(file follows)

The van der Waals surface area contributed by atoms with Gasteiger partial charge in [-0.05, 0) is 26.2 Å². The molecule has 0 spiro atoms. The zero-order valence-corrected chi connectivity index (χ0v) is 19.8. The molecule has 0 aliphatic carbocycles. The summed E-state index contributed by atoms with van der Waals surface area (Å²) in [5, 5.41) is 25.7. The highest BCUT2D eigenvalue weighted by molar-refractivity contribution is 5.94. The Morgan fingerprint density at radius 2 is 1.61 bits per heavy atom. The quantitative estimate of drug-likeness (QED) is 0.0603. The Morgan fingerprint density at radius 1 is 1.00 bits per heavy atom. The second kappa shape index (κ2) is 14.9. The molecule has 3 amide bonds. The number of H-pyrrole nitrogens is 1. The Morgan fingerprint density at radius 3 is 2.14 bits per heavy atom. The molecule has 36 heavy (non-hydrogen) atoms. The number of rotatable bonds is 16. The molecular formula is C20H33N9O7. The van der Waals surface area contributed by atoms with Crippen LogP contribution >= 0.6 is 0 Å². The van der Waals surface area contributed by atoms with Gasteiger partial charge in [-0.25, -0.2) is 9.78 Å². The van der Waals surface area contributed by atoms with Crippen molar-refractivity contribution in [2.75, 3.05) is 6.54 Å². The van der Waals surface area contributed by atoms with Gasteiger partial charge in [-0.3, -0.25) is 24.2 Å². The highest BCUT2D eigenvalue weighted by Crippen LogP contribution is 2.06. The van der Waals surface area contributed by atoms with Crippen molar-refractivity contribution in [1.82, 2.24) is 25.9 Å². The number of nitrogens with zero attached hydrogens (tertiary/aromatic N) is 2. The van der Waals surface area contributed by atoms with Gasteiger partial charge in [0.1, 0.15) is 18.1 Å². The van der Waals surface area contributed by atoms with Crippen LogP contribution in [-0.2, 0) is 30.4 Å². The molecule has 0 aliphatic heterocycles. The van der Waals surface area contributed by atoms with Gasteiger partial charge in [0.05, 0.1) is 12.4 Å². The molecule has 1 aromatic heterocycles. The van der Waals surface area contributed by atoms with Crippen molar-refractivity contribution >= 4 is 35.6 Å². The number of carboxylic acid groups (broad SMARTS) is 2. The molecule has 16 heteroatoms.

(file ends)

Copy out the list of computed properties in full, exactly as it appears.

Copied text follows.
The van der Waals surface area contributed by atoms with Gasteiger partial charge in [-0.05, 0) is 26.2 Å². The molecule has 0 spiro atoms. The zero-order valence-corrected chi connectivity index (χ0v) is 19.8. The molecule has 0 aliphatic carbocycles. The summed E-state index contributed by atoms with van der Waals surface area (Å²) in [5, 5.41) is 25.7. The highest BCUT2D eigenvalue weighted by molar-refractivity contribution is 5.94. The Morgan fingerprint density at radius 2 is 1.61 bits per heavy atom. The quantitative estimate of drug-likeness (QED) is 0.0603. The Morgan fingerprint density at radius 1 is 1.00 bits per heavy atom. The second kappa shape index (κ2) is 14.9. The molecule has 3 amide bonds. The number of H-pyrrole nitrogens is 1. The Morgan fingerprint density at radius 3 is 2.14 bits per heavy atom. The molecule has 36 heavy (non-hydrogen) atoms. The number of rotatable bonds is 16. The molecular formula is C20H33N9O7. The van der Waals surface area contributed by atoms with Crippen LogP contribution >= 0.6 is 0 Å². The van der Waals surface area contributed by atoms with Gasteiger partial charge in [-0.25, -0.2) is 9.78 Å². The van der Waals surface area contributed by atoms with Crippen molar-refractivity contribution in [2.75, 3.05) is 6.54 Å². The van der Waals surface area contributed by atoms with Gasteiger partial charge in [-0.3, -0.25) is 24.2 Å². The highest BCUT2D eigenvalue weighted by Crippen LogP contribution is 2.06. The van der Waals surface area contributed by atoms with Crippen molar-refractivity contribution in [1.82, 2.24) is 25.9 Å². The number of nitrogens with zero attached hydrogens (tertiary/aromatic N) is 2. The van der Waals surface area contributed by atoms with Gasteiger partial charge in [0.1, 0.15) is 18.1 Å². The van der Waals surface area contributed by atoms with Crippen LogP contribution in [-0.2, 0) is 30.4 Å². The molecule has 0 aliphatic heterocycles. The van der Waals surface area contributed by atoms with Gasteiger partial charge in [0.05, 0.1) is 12.4 Å². The molecule has 1 aromatic heterocycles. The van der Waals surface area contributed by atoms with Crippen molar-refractivity contribution >= 4 is 35.6 Å². The number of carboxylic acid groups (broad SMARTS) is 2. The molecule has 16 heteroatoms.